Despite his success as an attorney and judge, Bedford struggled in the field of electoral politics. In the 1959 Dallas city council elections, Bedford managed the campaign of his friend Crawford B. Bunkley, Jr. Despite a respectable showing, Bunkley lost this race. Shortly thereafter, Bedford served as campaign manager for his pastor Reverend H. Rhett James, who sought a place on the board of the Dallas Independent School District. James also lost the election. Bedford then ran for office himself on November 9, 1963, in a special election for a seat in the House of the Texas legislature but lost to O. Hughes Brown. Fourteen years later, after Bunkley Jr. had passed away, Bedford served on the steering committee for the campaign of his friend’s son, Crawford B. Bunkley III. They lost the campaign, this time against Lanell Cofer. In 1979 Bedford resigned from his job as municipal court judge after thirteen years of service in order to run for city council. He was initially favored to win, but the U. S. Justice Department forced the city to realign district boundaries that same year, postponing the election. After redistricting, Bedford found his home was no longer in the district where he had been campaigning and could not compete against the robust campaigns of opposing candidates in his new district.
Bedford had great influence as a mentor and advisor to younger African American attorneys and civil rights activists. Young African American law school graduates in Dallas made an effort to meet with him, and lawyers such as Joan Tarpley and Joseph Edwin Lockridge considered themselves his protégés. In 1968 Bedford offered unofficial, unpaid legal counsel to the Student Nonviolent Coordinating Committee (SNCC) local chapter while they picketed OK Supermarkets for exploiting black patrons. When some demonstrators were arrested, Bedford formally represented one of them, Edward Harris, in court and procured a non-guilty conviction. When Peter Johnson from the SCLC arrived in Dallas to organize demonstrations at Safeway Stores, Bedford again served as an unofficial, unpaid adviser to civil rights protests in Dallas and subsequently represented the SCLC and Johnson in court.
In addition to serving as municipal judge, respected DBA member, and behind-the-scenes civil rights activist, Bedford was active with various charities and religious groups. He was on the board of directors of the Moorland Branch of the YMCA and an active member at Big Brothers, Elks Lodge, Boy Scouts, and numerous other organizations. He was a lifetime member of New Hope Baptist Church, the city’s oldest black church, where he met Reverend H. Rhett James, who served as president of the Dallas chapter of the National Association for the Advancement of Colored People in 1962.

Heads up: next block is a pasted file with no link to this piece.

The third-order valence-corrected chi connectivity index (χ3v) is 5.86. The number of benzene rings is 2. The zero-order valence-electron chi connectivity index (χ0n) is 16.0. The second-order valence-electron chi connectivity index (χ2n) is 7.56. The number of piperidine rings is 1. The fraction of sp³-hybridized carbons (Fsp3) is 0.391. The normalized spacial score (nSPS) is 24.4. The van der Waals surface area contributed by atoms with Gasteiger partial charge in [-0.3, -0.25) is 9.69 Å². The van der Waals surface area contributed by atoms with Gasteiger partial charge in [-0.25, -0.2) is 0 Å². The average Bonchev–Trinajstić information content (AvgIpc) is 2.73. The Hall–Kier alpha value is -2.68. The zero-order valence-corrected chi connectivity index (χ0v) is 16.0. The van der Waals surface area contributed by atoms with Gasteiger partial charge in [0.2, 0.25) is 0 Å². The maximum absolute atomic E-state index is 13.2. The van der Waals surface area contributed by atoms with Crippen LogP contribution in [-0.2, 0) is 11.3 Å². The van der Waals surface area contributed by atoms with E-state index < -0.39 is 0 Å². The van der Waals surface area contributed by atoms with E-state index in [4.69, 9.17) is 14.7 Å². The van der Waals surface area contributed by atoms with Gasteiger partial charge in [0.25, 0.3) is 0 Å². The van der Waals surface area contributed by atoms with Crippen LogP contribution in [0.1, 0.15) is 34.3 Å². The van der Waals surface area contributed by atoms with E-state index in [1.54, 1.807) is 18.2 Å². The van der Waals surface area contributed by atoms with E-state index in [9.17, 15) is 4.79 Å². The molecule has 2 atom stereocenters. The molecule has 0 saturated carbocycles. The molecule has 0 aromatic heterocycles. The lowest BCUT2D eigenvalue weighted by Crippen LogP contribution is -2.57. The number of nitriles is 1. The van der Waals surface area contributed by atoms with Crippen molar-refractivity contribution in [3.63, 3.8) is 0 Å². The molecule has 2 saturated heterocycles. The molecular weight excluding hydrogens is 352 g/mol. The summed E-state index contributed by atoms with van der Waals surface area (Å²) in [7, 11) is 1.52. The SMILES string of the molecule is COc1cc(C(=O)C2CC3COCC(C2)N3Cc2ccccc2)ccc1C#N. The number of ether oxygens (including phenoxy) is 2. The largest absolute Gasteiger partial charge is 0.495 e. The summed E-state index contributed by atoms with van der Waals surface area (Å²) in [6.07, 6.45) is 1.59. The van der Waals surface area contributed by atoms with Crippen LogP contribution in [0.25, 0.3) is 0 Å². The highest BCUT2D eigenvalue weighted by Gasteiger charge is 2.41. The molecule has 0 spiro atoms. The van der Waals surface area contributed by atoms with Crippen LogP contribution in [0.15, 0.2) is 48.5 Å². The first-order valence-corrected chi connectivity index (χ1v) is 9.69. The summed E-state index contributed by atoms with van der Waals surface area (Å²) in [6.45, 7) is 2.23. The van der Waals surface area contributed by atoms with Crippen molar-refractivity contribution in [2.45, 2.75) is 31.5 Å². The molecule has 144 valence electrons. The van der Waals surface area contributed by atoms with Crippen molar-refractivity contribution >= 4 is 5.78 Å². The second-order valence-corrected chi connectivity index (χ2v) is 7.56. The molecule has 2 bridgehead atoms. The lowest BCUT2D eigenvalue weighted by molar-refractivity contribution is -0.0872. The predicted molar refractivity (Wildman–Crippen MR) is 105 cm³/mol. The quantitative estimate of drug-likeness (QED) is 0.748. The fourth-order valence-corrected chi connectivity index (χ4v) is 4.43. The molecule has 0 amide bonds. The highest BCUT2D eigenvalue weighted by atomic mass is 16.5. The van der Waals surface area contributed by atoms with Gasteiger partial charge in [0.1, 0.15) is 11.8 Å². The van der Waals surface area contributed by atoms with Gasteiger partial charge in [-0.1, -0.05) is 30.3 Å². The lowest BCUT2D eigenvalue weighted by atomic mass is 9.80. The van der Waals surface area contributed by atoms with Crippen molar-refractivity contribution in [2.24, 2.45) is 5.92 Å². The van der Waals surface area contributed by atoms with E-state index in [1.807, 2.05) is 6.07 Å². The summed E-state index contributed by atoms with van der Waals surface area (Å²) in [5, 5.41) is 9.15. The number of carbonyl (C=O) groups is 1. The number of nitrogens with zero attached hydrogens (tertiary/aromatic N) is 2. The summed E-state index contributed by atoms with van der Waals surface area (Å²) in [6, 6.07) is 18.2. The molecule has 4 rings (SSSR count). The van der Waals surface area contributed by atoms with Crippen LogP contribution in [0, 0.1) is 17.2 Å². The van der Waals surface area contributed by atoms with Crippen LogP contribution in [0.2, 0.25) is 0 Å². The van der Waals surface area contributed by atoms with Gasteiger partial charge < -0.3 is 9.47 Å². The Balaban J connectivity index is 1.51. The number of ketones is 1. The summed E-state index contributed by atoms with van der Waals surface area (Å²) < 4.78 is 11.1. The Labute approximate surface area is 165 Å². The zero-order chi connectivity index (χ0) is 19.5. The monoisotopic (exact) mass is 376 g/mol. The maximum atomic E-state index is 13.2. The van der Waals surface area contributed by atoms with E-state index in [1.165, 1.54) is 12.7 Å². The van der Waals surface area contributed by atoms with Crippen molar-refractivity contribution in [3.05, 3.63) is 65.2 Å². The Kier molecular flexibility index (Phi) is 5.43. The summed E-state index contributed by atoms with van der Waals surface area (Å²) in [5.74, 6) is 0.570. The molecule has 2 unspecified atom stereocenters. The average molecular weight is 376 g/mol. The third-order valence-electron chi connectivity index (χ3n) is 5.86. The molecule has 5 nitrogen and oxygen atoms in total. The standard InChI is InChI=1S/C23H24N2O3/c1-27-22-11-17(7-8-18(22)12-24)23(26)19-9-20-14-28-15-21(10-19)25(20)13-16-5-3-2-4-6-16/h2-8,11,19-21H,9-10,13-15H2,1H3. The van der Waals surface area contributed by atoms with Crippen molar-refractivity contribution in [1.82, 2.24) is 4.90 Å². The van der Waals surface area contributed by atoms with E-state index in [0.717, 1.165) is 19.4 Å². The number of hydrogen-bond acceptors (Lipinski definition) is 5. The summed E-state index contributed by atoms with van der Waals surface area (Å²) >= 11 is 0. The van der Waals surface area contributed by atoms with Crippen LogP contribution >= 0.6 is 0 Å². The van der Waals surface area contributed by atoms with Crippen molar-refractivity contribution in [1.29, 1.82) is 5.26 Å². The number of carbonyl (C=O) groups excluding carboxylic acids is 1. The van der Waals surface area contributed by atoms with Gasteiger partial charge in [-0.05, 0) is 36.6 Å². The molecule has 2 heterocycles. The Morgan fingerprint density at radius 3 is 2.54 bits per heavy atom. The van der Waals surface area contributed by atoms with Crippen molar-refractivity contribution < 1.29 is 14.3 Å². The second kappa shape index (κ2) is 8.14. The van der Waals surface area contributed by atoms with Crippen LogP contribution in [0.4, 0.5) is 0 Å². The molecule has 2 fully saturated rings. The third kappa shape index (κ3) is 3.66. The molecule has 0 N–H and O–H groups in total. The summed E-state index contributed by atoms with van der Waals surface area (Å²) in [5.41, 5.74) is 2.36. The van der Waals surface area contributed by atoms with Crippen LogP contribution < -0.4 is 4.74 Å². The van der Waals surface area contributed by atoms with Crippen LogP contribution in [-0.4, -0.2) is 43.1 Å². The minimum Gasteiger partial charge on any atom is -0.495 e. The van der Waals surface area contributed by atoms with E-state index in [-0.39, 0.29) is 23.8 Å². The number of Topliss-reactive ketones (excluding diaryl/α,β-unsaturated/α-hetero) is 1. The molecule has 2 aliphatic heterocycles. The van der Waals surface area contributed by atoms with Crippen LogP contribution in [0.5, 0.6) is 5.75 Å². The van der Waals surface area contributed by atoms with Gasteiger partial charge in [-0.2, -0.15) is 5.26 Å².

Bedford received many honors and awards throughout his life. In 1967 the city of Dallas presented him with a “Trailblazer” award. Two years later, Bedford was selected to serve as grand jury commissioner for Dallas County. He made sure to select four African American jury-members in order to combat their underrepresentation on Texas juries for criminal proceedings. In 1970 Bedford was asked to serve as expert witness for the state’s House Criminal Law Study Committee, and later that year he was appointed to the board of directors for the Dallas Legal Services Project. In 1978 President Jimmy Carter appointed Bedford to the Commission for Nominating Federal Circuit Court Judges to the Fifth Circuit. That same year, Governor Dolph Briscoe endowed Bedford with the honorific commission of “Admiral in the Texas Navy.”
Bedford was also recognized many times for his distinguished career with the Dallas Bar Association and National Bar Association. In 1984 he was unanimously elected to the DBA board of directors. At the 1988 National Bar Association meeting, he was awarded the Gertrude E. Rush Award. In 1989 his portrait was included in a national traveling art exhibit, Gallery of Greats: Black Attorneys…Counselors for the Cause. In 1991 he was inducted into the National Bar Association Hall of Fame. The DBA presented him with the Justinian Award in 1991; the Martin Luther King, Jr. Award in 1993; and the Trial Lawyer of the Year Award in 1998. That same year the Dallas Bar Foundation created the L. A. Bedford, Jr. Scholarship to pay for the Law School Admission Test (LSAT) for minority students. The Dallas African American Museum honored his legacy on January 15, 2001, by launching an exhibit titled, Judge L. A. Bedford: A Life in Service.
Louis Arthur Bedford, Jr., died of cancer on April 10, 2014, in Dallas County. He was buried in Lincoln Memorial Park.